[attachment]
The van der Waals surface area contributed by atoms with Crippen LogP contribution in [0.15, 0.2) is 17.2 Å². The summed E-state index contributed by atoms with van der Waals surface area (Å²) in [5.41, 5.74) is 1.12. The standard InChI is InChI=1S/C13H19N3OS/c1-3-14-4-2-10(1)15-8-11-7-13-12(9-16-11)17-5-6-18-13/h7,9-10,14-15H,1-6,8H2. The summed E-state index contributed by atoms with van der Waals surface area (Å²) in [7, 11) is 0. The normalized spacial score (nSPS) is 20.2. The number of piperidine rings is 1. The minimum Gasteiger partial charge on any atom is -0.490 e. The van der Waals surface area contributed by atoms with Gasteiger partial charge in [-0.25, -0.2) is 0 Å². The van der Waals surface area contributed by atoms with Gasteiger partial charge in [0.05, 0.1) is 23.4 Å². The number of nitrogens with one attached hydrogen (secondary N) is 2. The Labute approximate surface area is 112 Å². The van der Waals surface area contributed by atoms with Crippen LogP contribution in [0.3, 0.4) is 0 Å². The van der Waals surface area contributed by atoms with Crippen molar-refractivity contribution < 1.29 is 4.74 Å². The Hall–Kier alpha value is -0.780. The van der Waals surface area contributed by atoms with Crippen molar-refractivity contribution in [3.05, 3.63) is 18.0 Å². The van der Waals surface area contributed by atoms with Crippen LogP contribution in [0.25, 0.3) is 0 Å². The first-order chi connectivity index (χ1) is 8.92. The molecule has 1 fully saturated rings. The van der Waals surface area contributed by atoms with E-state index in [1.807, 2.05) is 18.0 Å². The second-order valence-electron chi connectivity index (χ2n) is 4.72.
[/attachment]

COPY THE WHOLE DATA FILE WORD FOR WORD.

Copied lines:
The van der Waals surface area contributed by atoms with Crippen LogP contribution in [0.15, 0.2) is 17.2 Å². The summed E-state index contributed by atoms with van der Waals surface area (Å²) in [5.41, 5.74) is 1.12. The standard InChI is InChI=1S/C13H19N3OS/c1-3-14-4-2-10(1)15-8-11-7-13-12(9-16-11)17-5-6-18-13/h7,9-10,14-15H,1-6,8H2. The summed E-state index contributed by atoms with van der Waals surface area (Å²) in [7, 11) is 0. The normalized spacial score (nSPS) is 20.2. The number of piperidine rings is 1. The minimum Gasteiger partial charge on any atom is -0.490 e. The van der Waals surface area contributed by atoms with Gasteiger partial charge in [-0.25, -0.2) is 0 Å². The van der Waals surface area contributed by atoms with Gasteiger partial charge in [0.05, 0.1) is 23.4 Å². The number of nitrogens with one attached hydrogen (secondary N) is 2. The Labute approximate surface area is 112 Å². The van der Waals surface area contributed by atoms with Crippen LogP contribution in [0.3, 0.4) is 0 Å². The van der Waals surface area contributed by atoms with Crippen molar-refractivity contribution < 1.29 is 4.74 Å². The Hall–Kier alpha value is -0.780. The van der Waals surface area contributed by atoms with Crippen molar-refractivity contribution in [3.05, 3.63) is 18.0 Å². The van der Waals surface area contributed by atoms with Crippen LogP contribution in [0.25, 0.3) is 0 Å². The first-order chi connectivity index (χ1) is 8.92. The molecule has 1 fully saturated rings. The van der Waals surface area contributed by atoms with E-state index in [1.807, 2.05) is 18.0 Å². The second-order valence-electron chi connectivity index (χ2n) is 4.72.